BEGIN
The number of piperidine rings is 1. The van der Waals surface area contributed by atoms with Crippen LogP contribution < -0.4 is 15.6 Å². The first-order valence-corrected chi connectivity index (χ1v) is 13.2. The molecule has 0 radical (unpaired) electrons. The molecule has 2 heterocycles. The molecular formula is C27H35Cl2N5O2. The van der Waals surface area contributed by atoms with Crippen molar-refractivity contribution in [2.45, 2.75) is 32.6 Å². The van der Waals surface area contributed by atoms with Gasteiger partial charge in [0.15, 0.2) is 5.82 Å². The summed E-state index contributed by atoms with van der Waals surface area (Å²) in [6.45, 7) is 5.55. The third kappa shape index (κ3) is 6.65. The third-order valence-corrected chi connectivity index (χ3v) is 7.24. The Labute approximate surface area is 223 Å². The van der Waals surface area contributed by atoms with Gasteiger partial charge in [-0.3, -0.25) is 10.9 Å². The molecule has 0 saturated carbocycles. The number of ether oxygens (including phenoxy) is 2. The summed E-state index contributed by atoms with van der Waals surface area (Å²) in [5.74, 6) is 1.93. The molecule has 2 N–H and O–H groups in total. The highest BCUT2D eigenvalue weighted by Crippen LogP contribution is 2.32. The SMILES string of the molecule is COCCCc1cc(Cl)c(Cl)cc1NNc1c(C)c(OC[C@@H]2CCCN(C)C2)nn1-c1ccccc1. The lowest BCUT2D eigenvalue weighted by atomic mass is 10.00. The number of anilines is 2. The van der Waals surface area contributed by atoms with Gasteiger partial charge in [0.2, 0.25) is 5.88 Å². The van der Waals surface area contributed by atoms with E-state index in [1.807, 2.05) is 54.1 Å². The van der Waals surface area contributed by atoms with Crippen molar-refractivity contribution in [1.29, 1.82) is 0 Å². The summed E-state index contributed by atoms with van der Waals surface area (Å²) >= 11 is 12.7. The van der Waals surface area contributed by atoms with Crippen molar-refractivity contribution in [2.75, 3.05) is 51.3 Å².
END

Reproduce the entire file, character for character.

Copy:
The number of piperidine rings is 1. The van der Waals surface area contributed by atoms with Crippen LogP contribution < -0.4 is 15.6 Å². The first-order valence-corrected chi connectivity index (χ1v) is 13.2. The molecule has 0 radical (unpaired) electrons. The molecule has 2 heterocycles. The molecular formula is C27H35Cl2N5O2. The van der Waals surface area contributed by atoms with Crippen molar-refractivity contribution in [2.45, 2.75) is 32.6 Å². The van der Waals surface area contributed by atoms with Gasteiger partial charge in [0.15, 0.2) is 5.82 Å². The summed E-state index contributed by atoms with van der Waals surface area (Å²) in [6.45, 7) is 5.55. The third kappa shape index (κ3) is 6.65. The third-order valence-corrected chi connectivity index (χ3v) is 7.24. The Labute approximate surface area is 223 Å². The van der Waals surface area contributed by atoms with Gasteiger partial charge in [-0.3, -0.25) is 10.9 Å². The molecule has 0 saturated carbocycles. The number of ether oxygens (including phenoxy) is 2. The summed E-state index contributed by atoms with van der Waals surface area (Å²) in [5.74, 6) is 1.93. The molecule has 2 N–H and O–H groups in total. The highest BCUT2D eigenvalue weighted by Crippen LogP contribution is 2.32. The SMILES string of the molecule is COCCCc1cc(Cl)c(Cl)cc1NNc1c(C)c(OC[C@@H]2CCCN(C)C2)nn1-c1ccccc1. The lowest BCUT2D eigenvalue weighted by atomic mass is 10.00. The number of anilines is 2. The van der Waals surface area contributed by atoms with Gasteiger partial charge in [0.2, 0.25) is 5.88 Å². The van der Waals surface area contributed by atoms with E-state index in [1.807, 2.05) is 54.1 Å². The van der Waals surface area contributed by atoms with Crippen molar-refractivity contribution in [1.29, 1.82) is 0 Å². The summed E-state index contributed by atoms with van der Waals surface area (Å²) >= 11 is 12.7. The van der Waals surface area contributed by atoms with Crippen molar-refractivity contribution in [2.75, 3.05) is 51.3 Å².